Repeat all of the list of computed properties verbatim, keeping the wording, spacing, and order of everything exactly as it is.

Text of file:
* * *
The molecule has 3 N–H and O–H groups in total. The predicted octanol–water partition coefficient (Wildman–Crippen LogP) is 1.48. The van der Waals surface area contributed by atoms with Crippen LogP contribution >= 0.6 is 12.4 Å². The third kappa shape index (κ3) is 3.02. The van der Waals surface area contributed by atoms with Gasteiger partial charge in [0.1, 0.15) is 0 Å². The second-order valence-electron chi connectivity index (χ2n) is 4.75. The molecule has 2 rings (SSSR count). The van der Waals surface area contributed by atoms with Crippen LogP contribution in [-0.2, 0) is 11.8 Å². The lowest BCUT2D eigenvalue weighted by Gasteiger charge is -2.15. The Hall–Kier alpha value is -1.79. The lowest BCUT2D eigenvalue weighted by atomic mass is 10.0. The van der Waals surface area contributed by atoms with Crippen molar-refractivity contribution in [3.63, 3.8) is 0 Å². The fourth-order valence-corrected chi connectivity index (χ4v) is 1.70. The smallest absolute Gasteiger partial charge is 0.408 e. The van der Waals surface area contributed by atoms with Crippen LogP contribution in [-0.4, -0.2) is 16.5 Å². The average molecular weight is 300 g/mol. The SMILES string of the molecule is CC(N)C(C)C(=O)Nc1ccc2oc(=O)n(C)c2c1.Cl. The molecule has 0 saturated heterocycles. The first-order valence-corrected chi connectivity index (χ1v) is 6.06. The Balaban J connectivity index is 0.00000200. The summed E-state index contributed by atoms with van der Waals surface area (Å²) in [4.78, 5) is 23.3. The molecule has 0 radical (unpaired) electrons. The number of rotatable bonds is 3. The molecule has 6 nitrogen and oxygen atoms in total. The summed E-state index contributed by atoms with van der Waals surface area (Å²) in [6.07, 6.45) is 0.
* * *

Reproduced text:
The molecule has 3 N–H and O–H groups in total. The predicted octanol–water partition coefficient (Wildman–Crippen LogP) is 1.48. The van der Waals surface area contributed by atoms with Crippen LogP contribution >= 0.6 is 12.4 Å². The third kappa shape index (κ3) is 3.02. The van der Waals surface area contributed by atoms with Gasteiger partial charge in [0.1, 0.15) is 0 Å². The second-order valence-electron chi connectivity index (χ2n) is 4.75. The molecule has 2 rings (SSSR count). The van der Waals surface area contributed by atoms with Crippen LogP contribution in [-0.2, 0) is 11.8 Å². The lowest BCUT2D eigenvalue weighted by Gasteiger charge is -2.15. The Hall–Kier alpha value is -1.79. The lowest BCUT2D eigenvalue weighted by atomic mass is 10.0. The van der Waals surface area contributed by atoms with Crippen molar-refractivity contribution in [3.63, 3.8) is 0 Å². The fourth-order valence-corrected chi connectivity index (χ4v) is 1.70. The smallest absolute Gasteiger partial charge is 0.408 e. The van der Waals surface area contributed by atoms with Crippen LogP contribution in [-0.4, -0.2) is 16.5 Å². The average molecular weight is 300 g/mol. The SMILES string of the molecule is CC(N)C(C)C(=O)Nc1ccc2oc(=O)n(C)c2c1.Cl. The molecule has 0 saturated heterocycles. The first-order valence-corrected chi connectivity index (χ1v) is 6.06. The Balaban J connectivity index is 0.00000200. The summed E-state index contributed by atoms with van der Waals surface area (Å²) in [4.78, 5) is 23.3. The molecule has 0 radical (unpaired) electrons. The number of rotatable bonds is 3. The molecule has 6 nitrogen and oxygen atoms in total. The summed E-state index contributed by atoms with van der Waals surface area (Å²) in [6.07, 6.45) is 0.